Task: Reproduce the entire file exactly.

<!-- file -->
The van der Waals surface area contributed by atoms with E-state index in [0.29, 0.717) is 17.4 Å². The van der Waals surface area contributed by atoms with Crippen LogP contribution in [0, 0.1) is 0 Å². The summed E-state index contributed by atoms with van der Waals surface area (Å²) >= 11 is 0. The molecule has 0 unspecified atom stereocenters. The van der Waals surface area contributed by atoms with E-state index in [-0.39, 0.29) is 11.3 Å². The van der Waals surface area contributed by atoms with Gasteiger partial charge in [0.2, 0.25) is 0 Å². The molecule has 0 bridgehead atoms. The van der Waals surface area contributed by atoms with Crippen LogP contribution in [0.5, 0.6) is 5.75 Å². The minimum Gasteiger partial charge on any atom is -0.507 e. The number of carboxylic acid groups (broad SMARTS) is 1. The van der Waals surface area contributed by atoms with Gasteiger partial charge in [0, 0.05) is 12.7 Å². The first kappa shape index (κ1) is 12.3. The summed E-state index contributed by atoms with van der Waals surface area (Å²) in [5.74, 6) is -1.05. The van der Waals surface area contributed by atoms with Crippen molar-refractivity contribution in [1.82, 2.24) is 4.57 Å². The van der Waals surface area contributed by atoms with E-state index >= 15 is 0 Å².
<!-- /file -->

The van der Waals surface area contributed by atoms with E-state index in [0.29, 0.717) is 17.4 Å². The van der Waals surface area contributed by atoms with Crippen LogP contribution in [0, 0.1) is 0 Å². The summed E-state index contributed by atoms with van der Waals surface area (Å²) >= 11 is 0. The molecule has 0 unspecified atom stereocenters. The van der Waals surface area contributed by atoms with E-state index in [-0.39, 0.29) is 11.3 Å². The van der Waals surface area contributed by atoms with Gasteiger partial charge in [0.2, 0.25) is 0 Å². The molecule has 0 bridgehead atoms. The van der Waals surface area contributed by atoms with Crippen LogP contribution in [0.5, 0.6) is 5.75 Å². The minimum Gasteiger partial charge on any atom is -0.507 e. The number of carboxylic acid groups (broad SMARTS) is 1. The van der Waals surface area contributed by atoms with Gasteiger partial charge in [0, 0.05) is 12.7 Å². The first kappa shape index (κ1) is 12.3. The summed E-state index contributed by atoms with van der Waals surface area (Å²) in [5.74, 6) is -1.05. The van der Waals surface area contributed by atoms with Crippen molar-refractivity contribution in [1.82, 2.24) is 4.57 Å². The van der Waals surface area contributed by atoms with E-state index >= 15 is 0 Å².